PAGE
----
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Publication Title | Introduction to Remote Sensing and Image Processing GIS

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Introduction to Remote Sensing and Image Processing
Of all the various data sources used in GIS, one of the most important is undoubtedly that provided by remote sensing. Through the use of satellites, we now have a continuing program of data acquisition for the entire world with time frames ranging from a couple of weeks to a matter of hours. Very importantly, we also now have access to remotely sensed images in digital form, allowing rapid integration of the results of remote sensing analysis into a GIS.
The development of digital techniques for the restoration, enhancement and computer-assisted interpretation of remotely sensed images initially proceeded independently and somewhat ahead of GIS. However, the raster data structure and many of the procedures involved in these Image Processing Systems (IPS) were identical to those involved in raster GIS. As a result, it has become common to see IPS software packages add general capabilities for GIS, and GIS software systems add at least a fundamental suite of IPS tools. IDRISI is a combined GIS and image processing system that offers advanced capabilities in both areas.
Because of the extreme importance of remote sensing as a data input to GIS, it has become necessary for GIS analysts (particularly those involved in natural resource applications) to gain a strong familiarity with IPS. Consequently, this chap- ter gives an overview of this important technology and its integration with GIS. The Image Processing exercises in the Tutorial illustrate many of the concepts presented here.
Remote sensing can be defined as any process whereby information is gathered about an object, area or phenomenon without being in contact with it. Our eyes are an excellent example of a remote sensing device. We are able to gather information about our surroundings by gauging the amount and nature of the reflectance of visible light energy from some external source (such as the sun or a light bulb) as it reflects off objects in our field of view. Contrast this with a thermometer, which must be in contact with the phenomenon it measures, and thus is not a remote sensing device.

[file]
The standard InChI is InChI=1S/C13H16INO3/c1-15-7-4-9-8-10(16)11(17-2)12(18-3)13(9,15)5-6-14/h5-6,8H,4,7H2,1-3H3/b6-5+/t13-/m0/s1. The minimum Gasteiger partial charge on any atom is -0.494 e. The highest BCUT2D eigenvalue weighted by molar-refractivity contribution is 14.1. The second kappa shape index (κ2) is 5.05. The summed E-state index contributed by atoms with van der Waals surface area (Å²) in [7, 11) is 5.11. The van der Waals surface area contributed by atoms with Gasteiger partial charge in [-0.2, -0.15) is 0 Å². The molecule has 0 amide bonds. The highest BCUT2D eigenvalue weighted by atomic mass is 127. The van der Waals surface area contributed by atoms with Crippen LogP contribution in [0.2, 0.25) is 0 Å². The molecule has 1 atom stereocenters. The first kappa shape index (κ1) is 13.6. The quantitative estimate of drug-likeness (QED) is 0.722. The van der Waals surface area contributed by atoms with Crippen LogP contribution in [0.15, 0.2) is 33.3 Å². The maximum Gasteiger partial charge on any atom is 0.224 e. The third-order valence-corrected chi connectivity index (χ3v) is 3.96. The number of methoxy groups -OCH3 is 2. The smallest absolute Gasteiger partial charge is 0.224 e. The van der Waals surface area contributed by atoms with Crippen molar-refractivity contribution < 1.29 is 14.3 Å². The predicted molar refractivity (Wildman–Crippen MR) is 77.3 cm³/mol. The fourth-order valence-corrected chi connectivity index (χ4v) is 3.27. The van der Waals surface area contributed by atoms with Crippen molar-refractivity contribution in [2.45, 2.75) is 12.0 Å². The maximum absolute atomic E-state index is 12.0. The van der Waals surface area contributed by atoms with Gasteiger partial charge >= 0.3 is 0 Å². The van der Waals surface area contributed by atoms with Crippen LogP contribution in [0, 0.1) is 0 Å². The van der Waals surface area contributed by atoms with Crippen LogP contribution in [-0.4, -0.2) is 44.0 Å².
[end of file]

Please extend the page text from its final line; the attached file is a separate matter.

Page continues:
Given this rather general definition, the term remote sensing has come to be associated more specifically with the gauging of interactions between earth surface materials and electromagnetic energy. However, any such attempt at a more specific definition becomes difficult, since it is not always the natural environment that is sensed (e.g., art conservation applica- tions), the energy type is not always electromagnetic (e.g., sonar) and some procedures gauge natural energy emissions (e.g., thermal infrared) rather than interactions with energy from an independent source.
Fundamental Considerations Energy Source
Sensors can be divided into two broad groups—passive and active. Passive sensors measure ambient levels of existing sources of energy, while active ones provide their own source of energy. The majority of remote sensing is done with pas- sive sensors, for which the sun is the major energy source. The earliest example of this is photography. With airborne cameras we have long been able to measure and record the reflection of light off earth features. While aerial photography is still a major form of remote sensing, newer solid state technologies have extended capabilities for viewing in the visible and near-infrared wavelengths to include longer wavelength solar radiation as well. However, not all passive sensors use energy from the sun. Thermal infrared and passive microwave sensors both measure natural earth energy emissions. Thus
Chapter 3 Introduction to Remote Sensing and Image Processing 17

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